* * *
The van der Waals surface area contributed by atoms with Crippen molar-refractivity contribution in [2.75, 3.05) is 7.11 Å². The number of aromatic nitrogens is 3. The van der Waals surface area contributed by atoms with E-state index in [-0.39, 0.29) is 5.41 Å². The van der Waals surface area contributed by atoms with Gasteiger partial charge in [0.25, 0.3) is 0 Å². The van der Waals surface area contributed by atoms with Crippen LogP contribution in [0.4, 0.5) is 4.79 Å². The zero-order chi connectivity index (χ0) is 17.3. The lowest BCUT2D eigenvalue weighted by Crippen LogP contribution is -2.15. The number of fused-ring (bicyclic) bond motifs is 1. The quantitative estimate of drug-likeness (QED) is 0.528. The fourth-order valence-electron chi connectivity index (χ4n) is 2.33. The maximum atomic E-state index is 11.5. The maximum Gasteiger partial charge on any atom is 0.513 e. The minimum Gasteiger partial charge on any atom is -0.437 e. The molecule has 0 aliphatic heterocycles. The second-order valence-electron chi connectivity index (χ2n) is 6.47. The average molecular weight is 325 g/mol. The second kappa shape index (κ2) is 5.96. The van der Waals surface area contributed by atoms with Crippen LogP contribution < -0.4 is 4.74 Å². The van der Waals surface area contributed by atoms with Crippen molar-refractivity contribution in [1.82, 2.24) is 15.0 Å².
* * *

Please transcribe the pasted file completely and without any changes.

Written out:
The van der Waals surface area contributed by atoms with Crippen molar-refractivity contribution in [2.75, 3.05) is 7.11 Å². The number of aromatic nitrogens is 3. The van der Waals surface area contributed by atoms with E-state index in [-0.39, 0.29) is 5.41 Å². The van der Waals surface area contributed by atoms with Gasteiger partial charge in [0.25, 0.3) is 0 Å². The van der Waals surface area contributed by atoms with Crippen LogP contribution in [0.4, 0.5) is 4.79 Å². The zero-order chi connectivity index (χ0) is 17.3. The lowest BCUT2D eigenvalue weighted by Crippen LogP contribution is -2.15. The number of fused-ring (bicyclic) bond motifs is 1. The quantitative estimate of drug-likeness (QED) is 0.528. The fourth-order valence-electron chi connectivity index (χ4n) is 2.33. The maximum atomic E-state index is 11.5. The maximum Gasteiger partial charge on any atom is 0.513 e. The minimum Gasteiger partial charge on any atom is -0.437 e. The molecule has 0 aliphatic heterocycles. The second-order valence-electron chi connectivity index (χ2n) is 6.47. The average molecular weight is 325 g/mol. The second kappa shape index (κ2) is 5.96. The van der Waals surface area contributed by atoms with Crippen LogP contribution < -0.4 is 4.74 Å². The van der Waals surface area contributed by atoms with Crippen molar-refractivity contribution in [1.82, 2.24) is 15.0 Å².